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I asked a question just now

I am learning 𝐿𝑝 space, whose definition is based on function spaces.

Is this expression "whose definition" idiomatic?

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Yes, although it is extremely common to use forms of who in this way.

"𝐿𝑝 space" isn't a who, and so whose doesn't really fit for it. A more correct phrasing would be something like

I am learning 𝐿𝑝 space, the definition of which is based on function spaces.

or

I am learning 𝐿𝑝 space, which has a definition based on function spaces.

If you were anthropomorphizing "𝐿𝑝 space", use of whose could be appropriate, but that's a very specific and very unusual case.

But people (in an American English context) are very lax with this type of rule, and relatively few people bother to get it right or would notice and care about the mismatch. Depending on where you are, the correct construction (like the definition of which) can seem overly fussy and formal. The idiomatic version is much more common, in my experience.

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  • Thanks for your answer. "The idiomatic version is much more common", which one is the idiomatic version, "whose", "which has" or some other expression? – user100097 Sep 18 '19 at 22:20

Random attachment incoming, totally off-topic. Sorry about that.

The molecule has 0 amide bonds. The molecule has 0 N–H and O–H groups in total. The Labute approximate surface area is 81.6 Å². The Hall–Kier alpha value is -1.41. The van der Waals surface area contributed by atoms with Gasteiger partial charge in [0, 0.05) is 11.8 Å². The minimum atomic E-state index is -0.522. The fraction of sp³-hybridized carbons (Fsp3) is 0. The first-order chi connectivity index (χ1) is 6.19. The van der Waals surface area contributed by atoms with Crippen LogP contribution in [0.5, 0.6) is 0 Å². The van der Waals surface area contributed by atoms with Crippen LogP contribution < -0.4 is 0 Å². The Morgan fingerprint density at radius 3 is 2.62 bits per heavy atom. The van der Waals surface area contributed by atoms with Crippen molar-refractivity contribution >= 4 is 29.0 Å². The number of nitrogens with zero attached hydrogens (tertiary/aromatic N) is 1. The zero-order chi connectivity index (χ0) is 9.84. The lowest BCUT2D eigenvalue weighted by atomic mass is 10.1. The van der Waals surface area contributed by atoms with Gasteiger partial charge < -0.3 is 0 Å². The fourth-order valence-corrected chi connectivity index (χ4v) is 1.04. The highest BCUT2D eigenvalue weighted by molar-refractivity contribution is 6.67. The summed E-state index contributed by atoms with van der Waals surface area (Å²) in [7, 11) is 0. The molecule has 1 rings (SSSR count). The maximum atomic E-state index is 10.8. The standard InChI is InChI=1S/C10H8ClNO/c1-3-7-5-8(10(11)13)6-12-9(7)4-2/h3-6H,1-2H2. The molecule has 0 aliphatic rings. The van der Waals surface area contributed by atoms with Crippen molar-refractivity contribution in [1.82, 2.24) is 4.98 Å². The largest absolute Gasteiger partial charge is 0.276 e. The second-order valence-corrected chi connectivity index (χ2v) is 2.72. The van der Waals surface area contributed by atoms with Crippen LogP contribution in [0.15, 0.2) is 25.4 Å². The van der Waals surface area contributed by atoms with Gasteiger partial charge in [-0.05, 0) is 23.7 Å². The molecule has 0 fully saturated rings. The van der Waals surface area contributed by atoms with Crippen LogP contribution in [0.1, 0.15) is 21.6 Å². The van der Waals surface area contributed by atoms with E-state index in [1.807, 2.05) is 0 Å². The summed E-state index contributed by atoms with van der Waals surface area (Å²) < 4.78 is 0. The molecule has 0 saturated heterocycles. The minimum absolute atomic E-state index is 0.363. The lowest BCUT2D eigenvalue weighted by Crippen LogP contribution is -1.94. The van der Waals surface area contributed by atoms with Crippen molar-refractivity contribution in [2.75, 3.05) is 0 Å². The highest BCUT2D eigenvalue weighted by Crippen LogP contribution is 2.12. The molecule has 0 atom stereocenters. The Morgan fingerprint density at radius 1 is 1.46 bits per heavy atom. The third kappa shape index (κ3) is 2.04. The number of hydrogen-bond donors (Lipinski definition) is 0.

• @whnlp The idiomatic (and more common) situation is people using whose in a case like this, even though it isn't strictly correct. – Upper_Case Sep 18 '19 at 22:34
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Since "𝐿𝑝 space" is a thing, but not a person, I would not use "whose" although I have seen math texts use "whose" in similar constructions. I would recast the sentence as one of:

  • I am learning 𝐿𝑝 space, the definition of which is based on function spaces.
  • I am learning 𝐿𝑝 space, which has a definition based on function spaces.
  • I am learning 𝐿𝑝 space, which is defined based on function spaces.
  • I am learning 𝐿𝑝 space: its definition is based on function spaces

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